Delinquencies and defaults on household debt typically closely follow the business cycle. As economic conditions deteriorate, falling employment and incomes put a strain on family finances, leading to a rise in missed debt payments and defaults. Yet, against the backdrop of a historic rise in unemployment associated with the COVID-19 pandemic, delinquencies have fallen. This FEDS Note documents trends in delinquency on mortgages and auto loans during the COVID-19 pandemic, and unpacks how changes in economic conditions and public policies have been associated with borrowers’ debt repayment behavior.
In this note, we estimate the economic effects of the increases in tariffs between China and the USA since the beginning of 2018, taking into account the investment channel. As of the bilateral Phase One agreement in early 2020, the United States has raised tariffs on about $335 billion of Chinese goods and China has raised tariffs on about $120 billion of US goods.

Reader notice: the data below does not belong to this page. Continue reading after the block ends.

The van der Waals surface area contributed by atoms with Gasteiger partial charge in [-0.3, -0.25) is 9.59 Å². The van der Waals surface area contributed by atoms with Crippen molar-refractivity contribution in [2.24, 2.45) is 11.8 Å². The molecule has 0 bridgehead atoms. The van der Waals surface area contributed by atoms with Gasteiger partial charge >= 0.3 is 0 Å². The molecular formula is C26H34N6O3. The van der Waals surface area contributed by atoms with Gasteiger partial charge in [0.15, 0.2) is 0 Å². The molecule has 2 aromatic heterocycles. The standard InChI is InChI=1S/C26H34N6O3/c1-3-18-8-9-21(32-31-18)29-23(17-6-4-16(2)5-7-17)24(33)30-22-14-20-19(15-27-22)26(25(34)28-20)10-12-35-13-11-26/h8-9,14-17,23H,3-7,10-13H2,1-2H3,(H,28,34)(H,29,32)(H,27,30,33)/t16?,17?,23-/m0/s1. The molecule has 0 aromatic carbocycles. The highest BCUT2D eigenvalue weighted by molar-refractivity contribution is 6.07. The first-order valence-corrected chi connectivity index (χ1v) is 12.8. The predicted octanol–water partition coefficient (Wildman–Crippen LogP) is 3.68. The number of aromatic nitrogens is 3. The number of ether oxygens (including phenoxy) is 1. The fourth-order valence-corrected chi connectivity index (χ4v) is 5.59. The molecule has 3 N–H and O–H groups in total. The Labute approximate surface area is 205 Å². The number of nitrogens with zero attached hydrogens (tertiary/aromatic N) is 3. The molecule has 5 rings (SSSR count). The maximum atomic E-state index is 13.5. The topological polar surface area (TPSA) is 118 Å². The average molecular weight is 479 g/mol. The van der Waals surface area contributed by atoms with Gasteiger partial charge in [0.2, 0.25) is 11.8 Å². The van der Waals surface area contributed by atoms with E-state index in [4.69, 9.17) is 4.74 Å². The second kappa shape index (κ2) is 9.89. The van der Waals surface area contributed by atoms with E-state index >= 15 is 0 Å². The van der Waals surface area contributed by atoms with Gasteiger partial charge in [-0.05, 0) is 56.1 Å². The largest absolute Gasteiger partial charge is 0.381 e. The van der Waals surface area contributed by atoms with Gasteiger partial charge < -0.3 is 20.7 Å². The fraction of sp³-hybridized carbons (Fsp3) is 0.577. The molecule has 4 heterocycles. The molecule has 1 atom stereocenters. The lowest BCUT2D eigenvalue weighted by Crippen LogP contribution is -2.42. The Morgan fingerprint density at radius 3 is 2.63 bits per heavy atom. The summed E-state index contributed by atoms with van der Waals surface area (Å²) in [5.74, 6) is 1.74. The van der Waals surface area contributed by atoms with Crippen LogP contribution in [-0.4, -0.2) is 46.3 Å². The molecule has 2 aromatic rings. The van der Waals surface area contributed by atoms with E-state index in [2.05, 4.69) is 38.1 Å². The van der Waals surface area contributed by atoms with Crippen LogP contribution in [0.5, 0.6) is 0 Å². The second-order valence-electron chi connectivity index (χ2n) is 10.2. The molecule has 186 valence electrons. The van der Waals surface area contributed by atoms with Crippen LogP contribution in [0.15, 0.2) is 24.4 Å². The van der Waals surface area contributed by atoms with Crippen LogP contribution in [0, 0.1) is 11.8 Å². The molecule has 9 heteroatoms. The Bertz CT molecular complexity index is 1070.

The 12-month change in core PCE price inflation was 1.5 percent in December. Why was core inflation so low in 2020? How much of this weakness can be attributed to the COVID pandemic? And what does this mean for inflation going forward?
Acts of Congress and COVID-19: A Literature Review on the Impact of Increased Unemployment Insurance Benefits and Stimulus Checks
Congress passed the first COVID-19 relief package for businesses and individuals in March 2020, when the Coronavirus Aid, Relief and Economic Security (CARES) Act was enacted, providing, among other things, one-time stimulus checks for individuals, extended unemployment insurance (UI) benefits, relief for state and local governments, liability protection, and the Paycheck Protection Program for small-business loan forgiveness.